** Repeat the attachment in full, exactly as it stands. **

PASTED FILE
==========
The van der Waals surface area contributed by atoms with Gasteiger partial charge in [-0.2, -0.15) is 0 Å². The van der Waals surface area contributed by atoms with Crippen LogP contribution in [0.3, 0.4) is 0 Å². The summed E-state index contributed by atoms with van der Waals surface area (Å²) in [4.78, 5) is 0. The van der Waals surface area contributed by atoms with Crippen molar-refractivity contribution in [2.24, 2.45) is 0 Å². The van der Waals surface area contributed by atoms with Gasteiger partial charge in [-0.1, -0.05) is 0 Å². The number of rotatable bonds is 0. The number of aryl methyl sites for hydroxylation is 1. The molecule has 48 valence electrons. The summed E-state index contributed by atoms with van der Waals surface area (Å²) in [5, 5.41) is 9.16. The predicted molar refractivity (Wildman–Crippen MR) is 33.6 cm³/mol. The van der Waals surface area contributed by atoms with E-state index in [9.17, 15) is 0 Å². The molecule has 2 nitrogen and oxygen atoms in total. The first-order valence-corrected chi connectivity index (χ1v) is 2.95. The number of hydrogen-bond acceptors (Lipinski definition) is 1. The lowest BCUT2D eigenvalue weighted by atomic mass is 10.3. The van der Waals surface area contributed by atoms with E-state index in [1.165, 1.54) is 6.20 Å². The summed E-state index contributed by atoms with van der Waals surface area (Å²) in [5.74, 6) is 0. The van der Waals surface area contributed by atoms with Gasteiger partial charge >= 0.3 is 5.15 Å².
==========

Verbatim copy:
The van der Waals surface area contributed by atoms with Gasteiger partial charge in [-0.2, -0.15) is 0 Å². The van der Waals surface area contributed by atoms with Crippen LogP contribution in [0.3, 0.4) is 0 Å². The summed E-state index contributed by atoms with van der Waals surface area (Å²) in [4.78, 5) is 0. The van der Waals surface area contributed by atoms with Crippen molar-refractivity contribution in [2.24, 2.45) is 0 Å². The van der Waals surface area contributed by atoms with Gasteiger partial charge in [-0.1, -0.05) is 0 Å². The number of rotatable bonds is 0. The number of aryl methyl sites for hydroxylation is 1. The molecule has 48 valence electrons. The summed E-state index contributed by atoms with van der Waals surface area (Å²) in [5, 5.41) is 9.16. The predicted molar refractivity (Wildman–Crippen MR) is 33.6 cm³/mol. The van der Waals surface area contributed by atoms with E-state index in [9.17, 15) is 0 Å². The molecule has 2 nitrogen and oxygen atoms in total. The first-order valence-corrected chi connectivity index (χ1v) is 2.95. The number of hydrogen-bond acceptors (Lipinski definition) is 1. The lowest BCUT2D eigenvalue weighted by atomic mass is 10.3. The van der Waals surface area contributed by atoms with E-state index in [1.165, 1.54) is 6.20 Å². The summed E-state index contributed by atoms with van der Waals surface area (Å²) in [5.74, 6) is 0. The van der Waals surface area contributed by atoms with Gasteiger partial charge >= 0.3 is 5.15 Å².